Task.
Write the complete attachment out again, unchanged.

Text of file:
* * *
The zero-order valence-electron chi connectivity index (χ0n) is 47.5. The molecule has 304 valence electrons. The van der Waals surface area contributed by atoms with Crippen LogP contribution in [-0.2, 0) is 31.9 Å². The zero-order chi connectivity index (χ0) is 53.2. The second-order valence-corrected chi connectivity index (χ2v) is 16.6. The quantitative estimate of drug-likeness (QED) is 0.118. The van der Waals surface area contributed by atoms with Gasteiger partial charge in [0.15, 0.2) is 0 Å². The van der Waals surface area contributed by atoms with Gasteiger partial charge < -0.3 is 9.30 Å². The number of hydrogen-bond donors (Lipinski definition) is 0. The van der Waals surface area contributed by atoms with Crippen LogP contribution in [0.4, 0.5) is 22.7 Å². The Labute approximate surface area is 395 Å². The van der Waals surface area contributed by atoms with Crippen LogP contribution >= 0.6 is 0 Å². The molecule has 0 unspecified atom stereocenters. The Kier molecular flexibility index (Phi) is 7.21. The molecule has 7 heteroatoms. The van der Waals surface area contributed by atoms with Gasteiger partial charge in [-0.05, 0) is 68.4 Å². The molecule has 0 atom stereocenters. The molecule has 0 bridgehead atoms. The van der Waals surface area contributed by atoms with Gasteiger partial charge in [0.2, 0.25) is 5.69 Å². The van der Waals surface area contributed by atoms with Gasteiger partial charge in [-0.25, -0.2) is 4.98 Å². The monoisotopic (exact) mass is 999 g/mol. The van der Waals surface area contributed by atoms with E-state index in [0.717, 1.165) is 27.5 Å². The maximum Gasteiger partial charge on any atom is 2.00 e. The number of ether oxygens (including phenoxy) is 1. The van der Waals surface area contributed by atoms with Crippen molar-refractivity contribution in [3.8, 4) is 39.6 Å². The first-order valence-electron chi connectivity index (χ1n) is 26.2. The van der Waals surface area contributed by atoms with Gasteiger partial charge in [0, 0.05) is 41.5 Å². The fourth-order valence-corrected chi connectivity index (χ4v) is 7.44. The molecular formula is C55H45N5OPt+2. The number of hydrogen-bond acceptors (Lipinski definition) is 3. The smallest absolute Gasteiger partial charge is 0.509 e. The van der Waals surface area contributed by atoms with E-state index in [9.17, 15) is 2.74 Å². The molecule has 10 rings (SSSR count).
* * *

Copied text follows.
The zero-order valence-electron chi connectivity index (χ0n) is 47.5. The molecule has 304 valence electrons. The van der Waals surface area contributed by atoms with Crippen LogP contribution in [-0.2, 0) is 31.9 Å². The zero-order chi connectivity index (χ0) is 53.2. The second-order valence-corrected chi connectivity index (χ2v) is 16.6. The quantitative estimate of drug-likeness (QED) is 0.118. The van der Waals surface area contributed by atoms with Gasteiger partial charge in [0.15, 0.2) is 0 Å². The van der Waals surface area contributed by atoms with Gasteiger partial charge < -0.3 is 9.30 Å². The number of hydrogen-bond donors (Lipinski definition) is 0. The van der Waals surface area contributed by atoms with Crippen LogP contribution in [0.4, 0.5) is 22.7 Å². The Labute approximate surface area is 395 Å². The van der Waals surface area contributed by atoms with Crippen LogP contribution >= 0.6 is 0 Å². The molecule has 0 unspecified atom stereocenters. The Kier molecular flexibility index (Phi) is 7.21. The molecule has 7 heteroatoms. The van der Waals surface area contributed by atoms with Gasteiger partial charge in [-0.05, 0) is 68.4 Å². The molecule has 0 atom stereocenters. The molecule has 0 bridgehead atoms. The van der Waals surface area contributed by atoms with Gasteiger partial charge in [0.2, 0.25) is 5.69 Å². The van der Waals surface area contributed by atoms with Gasteiger partial charge in [-0.25, -0.2) is 4.98 Å². The monoisotopic (exact) mass is 999 g/mol. The van der Waals surface area contributed by atoms with E-state index in [0.717, 1.165) is 27.5 Å². The maximum Gasteiger partial charge on any atom is 2.00 e. The number of ether oxygens (including phenoxy) is 1. The van der Waals surface area contributed by atoms with Crippen molar-refractivity contribution in [3.8, 4) is 39.6 Å². The first-order valence-electron chi connectivity index (χ1n) is 26.2. The van der Waals surface area contributed by atoms with Gasteiger partial charge in [0, 0.05) is 41.5 Å². The fourth-order valence-corrected chi connectivity index (χ4v) is 7.44. The molecular formula is C55H45N5OPt+2. The number of hydrogen-bond acceptors (Lipinski definition) is 3. The smallest absolute Gasteiger partial charge is 0.509 e. The van der Waals surface area contributed by atoms with E-state index in [9.17, 15) is 2.74 Å². The molecule has 10 rings (SSSR count).